My Lords, I must beg the indulgence of the House inasmuch as the matter which I raised was put down ill the form of a question and did not end with the words "to move for papers." If your Lordships will be so kind as to allow me to do so, I would like, although, of course, I have no right to reply, to have the opportunity of Saying one word in answer to the noble Earl who has just spoken. I am perfectly well aware that the manufacture of contraceptives may not be the main work of this particular firm or of other firms. I am not objecting to labour being provided to produce surgical or medical appliances. But I do not think, with all due deference to the noble Earl, that he has really answered my point which is that, apart from the younger girls, part-time women labour is being used on these things. If that is so, then it means that part-time women labour is not available for other things. I quoted a poster which stressed the need for labour, and stated that "every hour is vital". I am not in the least satisfied that the Government have tackled this question at all. The noble Earl has told us that the amount of rubber used for contraceptives is infinitesimal. Have we any figures about that? Has the Ministry of Labour and National Service gone into the question of how many part-time or whole-time workers are actually engaged, in vital hours, in this particular industry throughout the country?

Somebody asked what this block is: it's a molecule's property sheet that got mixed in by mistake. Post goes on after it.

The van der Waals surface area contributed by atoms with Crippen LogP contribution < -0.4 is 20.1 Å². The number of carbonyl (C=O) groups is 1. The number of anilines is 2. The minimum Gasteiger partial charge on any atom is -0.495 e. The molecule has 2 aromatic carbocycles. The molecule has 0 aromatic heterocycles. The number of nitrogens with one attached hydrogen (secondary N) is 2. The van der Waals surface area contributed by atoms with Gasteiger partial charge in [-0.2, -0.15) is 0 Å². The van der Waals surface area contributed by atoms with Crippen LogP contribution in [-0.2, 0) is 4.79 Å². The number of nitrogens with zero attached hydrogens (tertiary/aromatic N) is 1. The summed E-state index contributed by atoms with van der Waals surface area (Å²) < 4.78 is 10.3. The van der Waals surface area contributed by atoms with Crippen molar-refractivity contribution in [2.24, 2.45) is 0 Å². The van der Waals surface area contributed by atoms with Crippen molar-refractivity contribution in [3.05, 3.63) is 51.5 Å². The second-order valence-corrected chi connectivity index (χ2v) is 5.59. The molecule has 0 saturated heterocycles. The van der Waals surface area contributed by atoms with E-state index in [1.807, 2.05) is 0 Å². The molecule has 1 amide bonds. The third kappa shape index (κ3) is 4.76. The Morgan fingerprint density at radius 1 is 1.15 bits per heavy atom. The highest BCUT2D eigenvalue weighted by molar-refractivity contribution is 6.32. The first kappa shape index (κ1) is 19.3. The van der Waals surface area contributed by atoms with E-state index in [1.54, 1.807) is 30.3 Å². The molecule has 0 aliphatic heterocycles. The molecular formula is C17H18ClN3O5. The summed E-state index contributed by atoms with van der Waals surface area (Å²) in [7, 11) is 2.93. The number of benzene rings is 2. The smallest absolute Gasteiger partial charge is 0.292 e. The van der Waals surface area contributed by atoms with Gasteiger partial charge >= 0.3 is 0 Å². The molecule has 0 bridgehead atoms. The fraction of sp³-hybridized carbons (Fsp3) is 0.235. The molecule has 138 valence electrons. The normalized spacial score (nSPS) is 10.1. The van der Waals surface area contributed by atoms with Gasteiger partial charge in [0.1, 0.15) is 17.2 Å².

My Lords, might I interrupt the right reverend Prelate to ask if he is speaking of part-time workers who have gone into the factories on their own account or if he is referring to part-time labour which has been directed into these factories? I have told him that there is no labour directed into these factories to work either part-time or full-time on the manufacture of these things. These workers go in entirely of their own will; they may be over age or under age, and it may be that they are not suitable for any other form of work.


The fact remains that they are being employed, and if every hour is vital it seems to me to be simply shirking the difficulty to say that they are not directed. As a matter of fact, this particular woman, to whom I have referred, was directed, and I noticed that it was stated in the reply of the noble Earl that she referred to the fact that she was unable to do anything but very light work. She is now, I understand, working in a munition factory and doing her work all right. As I say, surely it is only shirking the question to say we are not directing labour into this work. I submit that the Government ought to direct that no labour should be used on the manufacture of these things. I am sure that the Government do not believe them to be vital to the winning of the war. If you cannot use otherwise the labour that is being used on these things, I do not think that posters ought to be put up stating that "every hour is vital," and appealing to the women to do part-time work. The situation does not seem to me to be in the least satisfactory, I am sorry to say, and I am sure that the matter must be pursued.